The problem with all these THIS-IS-THE-FIRST-DAY-OF-THE-REST-OF-YOUR-LIFE folks is that they emphasize the wrong thing. Their intention (noble and pure) is to get you to realize how special THIS day is, to get you all in a frenzy about THIS day is. They are trying to tap into that part of you that wants to do great things.

The problem, though, is that doing great things requires long-term commitment. Consistency. Perseverance. They want you to “Seize the Day!” But to do really great things you sorta have to “Seize the Year,” or “Seize the Decade.” …


I swear, there’s a new viral article about ‘work-life balance’ on the internet every day. It’s fine, I guess. Yes, don’t be a workaholic. Yes, enjoy life. The problem with these pieces, though, is that they’re always written by-or-about some hotshot who’s already successful — someone who has found financial security, someone who has already been socially validated, someone no longer driven by the suspense of Becoming.

To me, it all comes off as passive bragging. It makes me gag, really — especially (dear gawd!) when they share their routine. They say things like: “I wake at 7:05 and enjoy…


Bad things are going down all over God’s disintegrating creation. Police shootings, racist politicians, violent oil companies, suffering refugees, melting icecaps, hostile walls, disappearing animals, oppressed minorities—it’s dizzying, and it collapses down on my flame.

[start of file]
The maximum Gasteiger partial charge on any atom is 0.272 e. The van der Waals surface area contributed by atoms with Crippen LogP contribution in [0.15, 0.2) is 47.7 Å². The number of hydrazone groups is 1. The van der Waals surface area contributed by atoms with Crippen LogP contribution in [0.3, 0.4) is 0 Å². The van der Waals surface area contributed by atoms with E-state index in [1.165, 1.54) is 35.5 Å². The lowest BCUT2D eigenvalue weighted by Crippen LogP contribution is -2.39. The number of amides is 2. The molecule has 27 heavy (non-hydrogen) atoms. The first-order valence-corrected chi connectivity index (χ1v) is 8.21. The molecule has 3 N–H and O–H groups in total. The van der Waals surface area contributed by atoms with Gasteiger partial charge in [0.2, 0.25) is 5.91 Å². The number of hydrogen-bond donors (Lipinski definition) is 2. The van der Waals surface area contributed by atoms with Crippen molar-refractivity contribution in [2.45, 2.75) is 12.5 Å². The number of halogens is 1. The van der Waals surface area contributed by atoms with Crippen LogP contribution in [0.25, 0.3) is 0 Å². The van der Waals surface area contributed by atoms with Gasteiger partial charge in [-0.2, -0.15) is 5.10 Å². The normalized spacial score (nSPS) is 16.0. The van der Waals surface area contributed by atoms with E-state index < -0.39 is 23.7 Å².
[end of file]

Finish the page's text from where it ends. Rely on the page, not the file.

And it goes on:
Have you noticed, though? The dark tactics of the ‘principalities and powers’ have changed. In one age, not too long ago, the tactic seemed to be concealment: to hide the enormous amounts of suffering, and to keep us all naive to the woes of the world, so that we might mind our own business, and might focus on things like personal growth, and spirituality. …


I’m conflicted. Most scientists are suspicious of any hypothesis about the natural world that even vaguely smells like “intelligent design.” I don’t blame them! Christian thinkers have historically embarrassed themselves with their eagerness to find God everywhere. Wherever you look in history, whenever there is some ambiguous phenomenon or some unexplained thing, you’ll also see a mob of excitable Christians tripping over each other as they rush to the scene, fingers pointing, spouting their impetuous solution:

“It’s God! God does that!”

But, of course, those unexplained things are eventually explained, clearly and naturally, without any need for supernatural involvement. God…


“So the man named all the animals, the birds of the air, and the living creatures of the field..” Genesis 2:20

Through our information-obsessed minds we’ve looked upon this story with dull eyes. We watch Adam mechanically name each species of animal. “This one shall be rabbit,” he says, and marks the appropriate spot on his clipboard—as if, in God’s eternal garden, categorization was so very important.

It’s not.